I never read a book with a Korean American main character.

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Looking for a sweet, fun read this summer? Try I Believe In a Thing Called Love by Maurene Goo and fall in love with Desi, K Drama fan and flirting failure.

Desi Lee knows she’s going to Stanford, but she’s a disaster in romance. So when the hottest human specimen to have ever lived walks into her life one day, Desi decides to tackle her flirting failures with the same zest she’s applied to everything else in her life. She finds her answer in the Korean dramas her father has been obsessively watching for years. Armed with her “K Drama Rules for True Love,” Desi goes after the moody, elusive artist Luca Drakos — and boat rescues, love triangles, and fake car crashes ensue.

I Believe In a Thing Called Love is available now. For more, visit Goo’s website or follow her on Twitter.


I Believe in a Thing Called Love is your second novel after Since You Asked. What’s your favorite thing about I Believe In a Thing Called Love so far?
I love the anticipatory responses I’ve been getting — people literally gasping when I mention K dramas on book panels, or people seeing my cover and being excited that there’s a Korean girl’s face smiling on it. And all the Asian American k drama fans who come up to me at events — it’s been so gratifying and exciting.

The idea of looking to Korean dramas as romantic inspiration is fantastic, and incidentally the funny-as-heck hook that drew me to your book. Are you a K-drama enthusiast like Desi? If so, what are some of your favorites?
Yes, I am! It’s one of the reasons why I wrote the book. Some of my favorite are Healer, It’s Okay That’s Love, Oh My Ghostess, and Jealousy Incarnate.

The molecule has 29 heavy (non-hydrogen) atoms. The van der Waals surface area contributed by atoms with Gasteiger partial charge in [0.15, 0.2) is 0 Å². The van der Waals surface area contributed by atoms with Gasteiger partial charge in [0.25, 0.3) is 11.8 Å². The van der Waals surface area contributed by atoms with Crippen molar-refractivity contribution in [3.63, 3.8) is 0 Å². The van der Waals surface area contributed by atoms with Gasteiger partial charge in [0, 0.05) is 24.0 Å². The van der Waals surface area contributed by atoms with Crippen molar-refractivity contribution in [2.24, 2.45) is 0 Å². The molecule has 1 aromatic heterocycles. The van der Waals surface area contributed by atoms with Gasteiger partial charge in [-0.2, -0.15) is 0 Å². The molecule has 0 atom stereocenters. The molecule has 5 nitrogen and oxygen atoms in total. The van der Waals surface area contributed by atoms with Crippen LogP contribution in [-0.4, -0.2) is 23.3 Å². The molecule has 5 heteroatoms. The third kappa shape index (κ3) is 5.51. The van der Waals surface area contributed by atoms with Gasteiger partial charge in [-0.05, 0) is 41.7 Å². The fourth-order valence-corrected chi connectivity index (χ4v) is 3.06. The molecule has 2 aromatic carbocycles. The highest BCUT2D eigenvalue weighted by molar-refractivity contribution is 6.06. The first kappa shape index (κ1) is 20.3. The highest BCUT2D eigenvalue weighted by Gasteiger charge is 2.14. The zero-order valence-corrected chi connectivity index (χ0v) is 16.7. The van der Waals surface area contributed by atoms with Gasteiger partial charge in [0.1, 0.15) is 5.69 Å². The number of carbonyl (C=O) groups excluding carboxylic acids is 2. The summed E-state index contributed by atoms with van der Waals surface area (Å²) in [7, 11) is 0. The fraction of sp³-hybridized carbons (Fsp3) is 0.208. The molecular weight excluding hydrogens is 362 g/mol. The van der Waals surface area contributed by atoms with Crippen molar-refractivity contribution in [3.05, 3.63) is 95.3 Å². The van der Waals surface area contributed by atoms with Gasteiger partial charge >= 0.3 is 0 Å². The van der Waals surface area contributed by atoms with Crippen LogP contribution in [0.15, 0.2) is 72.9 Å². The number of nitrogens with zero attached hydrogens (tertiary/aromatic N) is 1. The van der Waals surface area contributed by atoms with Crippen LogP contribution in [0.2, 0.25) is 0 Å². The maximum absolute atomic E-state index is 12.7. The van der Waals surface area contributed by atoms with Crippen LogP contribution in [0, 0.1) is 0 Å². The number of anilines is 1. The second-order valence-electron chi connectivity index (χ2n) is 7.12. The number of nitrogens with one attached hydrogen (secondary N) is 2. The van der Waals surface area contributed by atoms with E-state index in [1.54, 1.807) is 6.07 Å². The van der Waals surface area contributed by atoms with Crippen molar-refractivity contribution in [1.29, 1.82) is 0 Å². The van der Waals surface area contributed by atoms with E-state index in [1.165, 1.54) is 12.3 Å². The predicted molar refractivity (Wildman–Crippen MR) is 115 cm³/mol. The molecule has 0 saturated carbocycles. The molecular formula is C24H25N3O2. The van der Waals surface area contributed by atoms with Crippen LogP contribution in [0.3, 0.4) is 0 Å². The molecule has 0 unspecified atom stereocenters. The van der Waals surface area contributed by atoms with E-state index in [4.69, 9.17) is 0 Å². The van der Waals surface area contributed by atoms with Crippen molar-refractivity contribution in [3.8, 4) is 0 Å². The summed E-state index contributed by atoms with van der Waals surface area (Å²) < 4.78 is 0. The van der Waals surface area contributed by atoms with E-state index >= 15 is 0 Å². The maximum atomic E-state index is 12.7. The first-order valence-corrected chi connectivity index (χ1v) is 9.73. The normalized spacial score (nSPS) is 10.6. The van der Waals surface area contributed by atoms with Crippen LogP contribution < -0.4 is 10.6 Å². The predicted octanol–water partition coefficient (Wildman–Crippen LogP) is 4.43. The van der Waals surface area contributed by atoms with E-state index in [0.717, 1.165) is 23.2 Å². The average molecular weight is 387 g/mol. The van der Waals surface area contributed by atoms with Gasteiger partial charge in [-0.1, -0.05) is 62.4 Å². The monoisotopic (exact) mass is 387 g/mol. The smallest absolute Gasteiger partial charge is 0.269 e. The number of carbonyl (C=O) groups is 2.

Both I Believe In a Thing Called Love and Since You Asked have Asian cover models, which is absolutely wonderful. Why is it important to you to write Korean girl main characters, but also for your books to have Korean cover models?
I read about a bazillion books growing up, and never read one with a Korean American main character. The closest I got was Claudia Kishi of the Baby-Sitters Club series. A big reason why I started writing YA was to write books I didn’t see growing up. And there still aren’t that many contemporary YA books out there with Asian American characters so I feel very strongly about writing them myself. Also? I know how to write these characters, their family dynamics, the culture they grew up with, etc. As for my cover, I was adamant that we have a Korean girl — not Asian, but Korean, specifically. We can tell the difference! I knew it would be important but I had no idea I would get such an emotional response from readers who were so happy to see someone like them on a fun, girly YA book cover. It’s been so wonderful.

The relationship between the main character, Desi, and her widowed Appa is strong throughout the book. Can you tell us about choosing to depict a healthy and stable parent-child relationship in I Believe In a Thing Called Love?
In my first book, I explored the fraught relationship that a lot of children of immigrants have with their parents (based closely on my own experiences!) so when I was writing this book, I really wanted to explore a different kind of parental relationship. But it wasn’t really planned. Once I started writing Desi’s dad, their relationship just came fully formed in my brain. It’s hard to explain but that often happens to writers! Another thing: In many K dramas, there are very cute and warm family dynamics, especially between daughters and fathers. And so I was inspired by that as well.

What’s next for you after I Believe In a Thing Called Love? Another book? Something else?
I’m working on another contemporary YA with a Korean American main character. It’s a summer book and it takes place in Los Angeles, my hometown. I’m so excited to share more details when I can!

Is there anything else you’d like readers to know about you or I Believe In a Thing Called Love?
I had so much fun writing this book and it was truly a labor of love — I hope readers enjoy it and then immediately stream K dramas.

Want more contemporary reads? Try Noteworthy!

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About Author

Sarah Carter

Sarah is currently pursuing a Bachelor’s degree in Creative Writing and Environmental Studies. She loves writing and reading books where gay girls don’t die. She looks really, really ridiculously good in black. Follow her on Twitter at @StrangeWrites.

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